Guide to Tool Storage

So unless you’ve only just started woodworking you will undoubtedly have a huge number of tools lying around on your bench, or floor, or stuffed in a drawer.

This will only get worse over time because every single project absolutely requires the purchase of a couple new tools, right?

If you’re anything like me, before starting a project you’ll first have to make room amongst all the tools for it. This usually consists of picking them all up and… stuffing them in a drawer, or over in that convenient corner where you’ll never accidentally tread on them whilst carrying something heavy and fragile.

Wouldn’t it be great if you had a good tool storage system? One where every tool has its own place and everything is easily to hand and not underfoot. Ah, but that sounds expensive, right? Well, if you buy off the shelf the answer is maybe.

However, if you’re more interested in building it yourself (which is the only option if you want true customisation around your tools and shop) then keep reading for some tool storage ideas.

The first thing you’ll want to do is a complete inventory of all your tools (fun in itself) and decide which ones you want close to hand in your main work area and which ones could be a little further away. My suggestion would be to split your tools into 3 categories:

  1. Used on every job, all the time 
  2. Used regularly but not all the time
  3. Why did I spend $100 on this I’ve never even used it?

Next, see if you can associate each tool with an area of your shop where it’s used most frequently. By this I mean that a saw might be used most often with your saw horses, a push rod is mostly used with your table saw, a hammer is mostly used at your workbench.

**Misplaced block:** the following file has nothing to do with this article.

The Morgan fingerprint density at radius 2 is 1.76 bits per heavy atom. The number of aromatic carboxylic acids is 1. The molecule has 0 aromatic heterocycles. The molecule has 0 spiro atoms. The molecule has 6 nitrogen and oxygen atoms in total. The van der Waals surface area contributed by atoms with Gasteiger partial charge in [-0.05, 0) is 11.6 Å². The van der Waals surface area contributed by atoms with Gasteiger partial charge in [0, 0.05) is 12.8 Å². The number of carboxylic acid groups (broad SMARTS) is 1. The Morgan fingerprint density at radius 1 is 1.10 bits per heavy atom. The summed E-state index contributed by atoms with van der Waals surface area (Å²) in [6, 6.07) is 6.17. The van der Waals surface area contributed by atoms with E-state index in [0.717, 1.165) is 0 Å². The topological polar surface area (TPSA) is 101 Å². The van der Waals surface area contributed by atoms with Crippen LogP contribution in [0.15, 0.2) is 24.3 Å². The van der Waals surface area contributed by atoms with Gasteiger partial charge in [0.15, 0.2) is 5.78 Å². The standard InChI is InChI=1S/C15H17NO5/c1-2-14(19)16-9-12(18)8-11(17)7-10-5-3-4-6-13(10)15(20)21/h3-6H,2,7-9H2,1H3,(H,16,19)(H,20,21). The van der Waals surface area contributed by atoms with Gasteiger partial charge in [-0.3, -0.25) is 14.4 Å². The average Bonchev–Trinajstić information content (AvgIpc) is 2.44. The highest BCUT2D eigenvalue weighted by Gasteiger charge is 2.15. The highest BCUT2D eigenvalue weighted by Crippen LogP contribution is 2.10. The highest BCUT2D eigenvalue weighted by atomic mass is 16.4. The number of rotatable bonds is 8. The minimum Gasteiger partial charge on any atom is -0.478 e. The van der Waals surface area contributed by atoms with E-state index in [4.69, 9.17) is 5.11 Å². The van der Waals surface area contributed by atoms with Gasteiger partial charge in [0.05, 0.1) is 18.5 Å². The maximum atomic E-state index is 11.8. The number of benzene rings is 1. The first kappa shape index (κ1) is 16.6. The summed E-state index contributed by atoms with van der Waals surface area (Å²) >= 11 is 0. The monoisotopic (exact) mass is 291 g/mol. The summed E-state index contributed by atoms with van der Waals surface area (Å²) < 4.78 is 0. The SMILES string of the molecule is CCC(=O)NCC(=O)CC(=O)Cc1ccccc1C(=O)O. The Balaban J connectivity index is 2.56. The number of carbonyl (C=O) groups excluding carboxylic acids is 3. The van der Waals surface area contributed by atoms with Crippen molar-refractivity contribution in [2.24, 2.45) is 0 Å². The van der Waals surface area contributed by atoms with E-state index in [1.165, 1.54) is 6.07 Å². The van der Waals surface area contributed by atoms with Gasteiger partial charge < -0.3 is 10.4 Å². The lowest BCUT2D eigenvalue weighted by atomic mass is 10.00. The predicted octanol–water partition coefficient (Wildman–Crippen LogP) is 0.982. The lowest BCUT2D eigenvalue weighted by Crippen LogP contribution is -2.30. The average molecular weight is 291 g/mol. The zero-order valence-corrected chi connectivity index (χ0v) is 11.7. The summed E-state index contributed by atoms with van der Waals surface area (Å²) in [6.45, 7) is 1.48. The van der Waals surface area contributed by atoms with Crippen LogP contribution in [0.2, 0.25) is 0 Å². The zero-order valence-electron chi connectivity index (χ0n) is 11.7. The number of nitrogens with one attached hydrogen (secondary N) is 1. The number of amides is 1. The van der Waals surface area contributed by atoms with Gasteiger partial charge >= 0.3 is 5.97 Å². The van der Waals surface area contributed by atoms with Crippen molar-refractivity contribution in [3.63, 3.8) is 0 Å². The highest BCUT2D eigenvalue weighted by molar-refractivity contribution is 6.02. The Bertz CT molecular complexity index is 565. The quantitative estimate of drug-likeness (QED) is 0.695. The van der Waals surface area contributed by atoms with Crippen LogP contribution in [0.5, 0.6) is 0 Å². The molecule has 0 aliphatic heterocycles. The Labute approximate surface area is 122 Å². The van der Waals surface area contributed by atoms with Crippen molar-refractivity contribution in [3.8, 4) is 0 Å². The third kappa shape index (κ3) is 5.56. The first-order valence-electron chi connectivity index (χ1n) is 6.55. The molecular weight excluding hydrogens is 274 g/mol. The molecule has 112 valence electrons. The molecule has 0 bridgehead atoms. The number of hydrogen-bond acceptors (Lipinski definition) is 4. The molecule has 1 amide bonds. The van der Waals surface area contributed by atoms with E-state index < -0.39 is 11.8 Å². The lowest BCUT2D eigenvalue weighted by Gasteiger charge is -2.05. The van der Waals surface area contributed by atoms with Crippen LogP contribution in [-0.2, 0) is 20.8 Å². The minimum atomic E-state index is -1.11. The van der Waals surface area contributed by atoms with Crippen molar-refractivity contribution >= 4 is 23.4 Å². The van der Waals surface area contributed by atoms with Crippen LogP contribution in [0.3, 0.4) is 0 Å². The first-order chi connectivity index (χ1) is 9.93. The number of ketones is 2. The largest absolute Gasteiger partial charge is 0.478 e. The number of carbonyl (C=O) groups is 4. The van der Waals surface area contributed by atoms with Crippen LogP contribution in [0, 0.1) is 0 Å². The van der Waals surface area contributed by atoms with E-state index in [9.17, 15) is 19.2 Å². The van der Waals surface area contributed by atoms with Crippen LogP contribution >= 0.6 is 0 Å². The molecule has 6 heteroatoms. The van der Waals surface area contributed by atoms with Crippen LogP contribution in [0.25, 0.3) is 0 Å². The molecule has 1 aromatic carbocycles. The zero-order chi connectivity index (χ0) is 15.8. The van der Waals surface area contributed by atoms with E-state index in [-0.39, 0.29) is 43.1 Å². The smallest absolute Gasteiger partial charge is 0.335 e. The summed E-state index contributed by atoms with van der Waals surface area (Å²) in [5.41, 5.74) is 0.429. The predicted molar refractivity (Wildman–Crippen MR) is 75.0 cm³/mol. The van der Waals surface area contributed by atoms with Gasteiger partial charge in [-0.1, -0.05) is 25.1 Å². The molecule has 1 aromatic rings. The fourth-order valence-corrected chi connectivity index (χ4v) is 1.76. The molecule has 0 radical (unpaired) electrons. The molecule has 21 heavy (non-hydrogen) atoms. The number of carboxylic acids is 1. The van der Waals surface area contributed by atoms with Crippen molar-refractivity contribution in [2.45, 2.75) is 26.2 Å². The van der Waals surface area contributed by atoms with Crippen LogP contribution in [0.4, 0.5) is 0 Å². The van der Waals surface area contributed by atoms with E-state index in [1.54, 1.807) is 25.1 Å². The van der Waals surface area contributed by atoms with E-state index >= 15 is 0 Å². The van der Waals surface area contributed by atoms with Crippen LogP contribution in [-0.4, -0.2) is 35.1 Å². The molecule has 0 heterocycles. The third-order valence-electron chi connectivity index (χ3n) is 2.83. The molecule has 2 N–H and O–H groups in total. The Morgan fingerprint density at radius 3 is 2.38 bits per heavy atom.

Try grouping the tools together around where you mostly use them. This bit is important, it’s no use having made a great custom storage solution for your clamps if it’s on the other side of your shop whilst you’re holding a glued joint together on your workbench.

Pay attention to these two steps as if you want to end up with a good storage solution you need to have the right combination of location and accessibility. For those tools that you can’t associate with a specific area of your shop (usually the most common tools, hammer, pencil, rule, set square, small clamps etc) you’ll probably want to have a mobile tool storage setup that you can drag around after you.

Right, this is where we’re going to start looking at pictures for inspiration…

Let’s start with tool storage boxes, nice and simple. This could be your portable solution for your common tools, maybe put some wheels on it and a drag handle.

Check out some of these layouts for ideas for your custom solution, especially the first one which is a great example of tools fitting around and amongst each other:

You could implement either of those tool grips in wood. Start by laying out your tools on your bench and fit them around each other (take some photos when you find a good layout).

You’ll probably want to make a few drawers (unless you’ve only got a few tools that fit in this category) or maybe you could do an upright solution where you could combine the drawers from the example on the left (along with a well fitted layout from above) and the wheels/handle from the one on the right.

Peg Boards

You can definitely make a peg board yourself, but given the cost of the material and the effort involved it may well be more economical to buy a pre-drilled board. I’d suggest, also, using a mixture of bought and custom made hangers; although they’re easy enough to make if you want to go all out on doing it yourself.

The last one is my favourite and something very similar will be making an appearance in my shop as soon as possible; swinging boards where you can use both sides! Given the overlap possibility you’re going to be (at least) quadrupling your storage space.

Off the Shelf (Pun intended)

Oh, and in response to the post title “Where’s my clamp?”. Here it is:

If you’re not wanting to build a customised storage solution then there are plenty of pre-made options available to you. It’s worth pointing out, though, that none of these were designed with your specific tools and shop layout in mind so you’ll end up having to make a few compromises. You may find that a mixture of bought and built works well though.

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